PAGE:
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Outsourcing across the EMEA region has seen a steady overall performance during the past year, according to new analysis. While technological trends have seen the business technique boosted, however, uncertainty regarding the geo-politics of Europe, as well as the UK’s recent Carillion collapse, could hinder further progress in 2018.Global technology research and advisory firm Information Services Group (ISG) has released its latest EMEA Index figures, which have unveiled a startling up-spike in outsourcing revenues in the UK. The ISG’s Index has been tracking the health of the outsourcing industry for 15 years now, and the latest key findings from the leading technology research and consulting firm suggested that the practice of outsourcing in the UK is rapidly outstripping competitors across the EMEA area as a whole.
The Index measures commercial outsourcing contracts with an annual value of €4 million or more, and revealed that year-over-year the EMEA, new trends are reshaping the outsourcing industry. Total value growth was more or less flat compared to the prior year, as traditional sourcing, at €1.9 billion, fell 11%, while as-a-service sourcing, at a record €1.1 billion for the region, was up 27%.Outsourcing demand was particularly boosted by the growing appetite of companies for cloud-based services. The need for such offerings in the EMEA shot up by 41% over the past year, as organisations sought to take advantage of newer technologies. The value of As-a-Service sourcing contracts now stands at €3.9 billion in the region, while the financial services sector continues to lead the way when it comes to cloud adoption. According to a recent study by PA Consulting, two-thirds of businesses that currently outsource IT solutions will continue to do so at the same rate or more, with 35% suggesting that they are planning to ramp up their outsourcing.
At the end of 2017, ISG’s UK Director Steven Hall also predicted that a surge in interest in robotics would see a further boom in technology-related outsourcing. Hall said, “The adoption of automation, machine learning, robotics process automation and cognitive technologies will continue to reshape enterprise strategy and workplaces, with an increasing number of tried-and-tested success stories finally persuading slow-adopters. Indeed, early-adopters are now looking to the next iteration of these technologies, so the race is on for service providers to deliver the goods.”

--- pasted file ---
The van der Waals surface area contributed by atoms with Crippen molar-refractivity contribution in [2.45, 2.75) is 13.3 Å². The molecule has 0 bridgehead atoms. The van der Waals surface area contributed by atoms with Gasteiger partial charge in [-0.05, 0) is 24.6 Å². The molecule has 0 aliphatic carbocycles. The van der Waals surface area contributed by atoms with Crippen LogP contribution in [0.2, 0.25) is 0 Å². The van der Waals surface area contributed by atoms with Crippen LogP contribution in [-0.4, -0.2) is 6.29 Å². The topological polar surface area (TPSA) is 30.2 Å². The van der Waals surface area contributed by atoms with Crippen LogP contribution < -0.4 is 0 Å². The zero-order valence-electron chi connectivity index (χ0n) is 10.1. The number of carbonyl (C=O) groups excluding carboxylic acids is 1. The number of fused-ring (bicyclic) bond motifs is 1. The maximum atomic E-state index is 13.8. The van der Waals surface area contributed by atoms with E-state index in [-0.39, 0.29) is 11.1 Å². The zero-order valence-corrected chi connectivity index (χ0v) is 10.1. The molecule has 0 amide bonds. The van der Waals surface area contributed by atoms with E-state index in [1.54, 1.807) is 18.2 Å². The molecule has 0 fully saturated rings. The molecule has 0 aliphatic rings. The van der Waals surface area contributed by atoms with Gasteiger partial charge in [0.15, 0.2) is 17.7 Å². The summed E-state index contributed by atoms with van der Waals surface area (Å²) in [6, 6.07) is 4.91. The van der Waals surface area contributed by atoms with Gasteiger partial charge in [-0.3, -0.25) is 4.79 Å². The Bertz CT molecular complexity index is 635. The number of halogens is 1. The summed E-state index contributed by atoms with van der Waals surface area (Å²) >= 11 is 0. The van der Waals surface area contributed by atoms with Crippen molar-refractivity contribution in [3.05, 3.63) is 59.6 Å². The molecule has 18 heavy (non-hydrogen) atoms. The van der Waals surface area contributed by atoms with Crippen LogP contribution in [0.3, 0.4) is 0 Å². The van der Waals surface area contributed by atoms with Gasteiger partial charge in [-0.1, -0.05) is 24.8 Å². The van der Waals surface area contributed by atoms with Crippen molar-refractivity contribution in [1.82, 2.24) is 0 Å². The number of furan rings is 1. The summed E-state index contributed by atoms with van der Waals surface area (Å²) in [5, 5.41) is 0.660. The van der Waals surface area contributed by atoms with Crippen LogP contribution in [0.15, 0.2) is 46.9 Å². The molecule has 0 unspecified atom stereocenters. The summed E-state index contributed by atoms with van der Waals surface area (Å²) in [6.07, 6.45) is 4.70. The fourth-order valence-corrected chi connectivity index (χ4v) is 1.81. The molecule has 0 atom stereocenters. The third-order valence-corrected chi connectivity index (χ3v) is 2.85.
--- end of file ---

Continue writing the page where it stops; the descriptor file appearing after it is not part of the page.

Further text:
Summarising ISG’s latest findings, Steven Hall commented, “European businesses are seeing the potential of new technologies to help them on their digital transformation journeys, while reducing costs and improving agility. Macroeconomic uncertainty across Europe makes the business of predictions tricky. Nonetheless, the trend towards as-a-service is one we can expect to see accelerating over the next 12 months, with consistent growth of 20% or higher for the as-a-service market.”While the 2017 figures might point toward another good year for outsourcers in the UK, the practice has come under increasing scrutiny at the turn of the year – particularly in relation to public sector contracts. Since the announcement of Carillion’s collapse, the Government has faced calls for a public inquiry into the conduct of officials – having handed over £1 billion in contracts to the outsourcer, whose troubles were reportedly well known to the Cabinet. One example cited by critics is that just weeks after issuing a profit warning in September, Carillion was awarded a £62 million rail contract, as the Government sought to push ahead with its upgrading of the often maligned rail network. The company issued a total of three profit warnings over 2017. Since the downfall of Carillion, a number of other providers have also come under increasing scrutiny. Interserve, a FTSE 250 firm – which has a £1 billion a year turnover and 80,000 staff worldwide (25,000) of those in the UK, has issued several profit warnings in recent times, while fellow public sector outsourcer Capita has seen share prices plummet despite winning a government contract, worth £31 million, to administer Royal Mail’s pension fund. https://www.consultancy.uk/news/15599/growth-in-uk-outsourcing-industry-nears-20-cloud-main-driver
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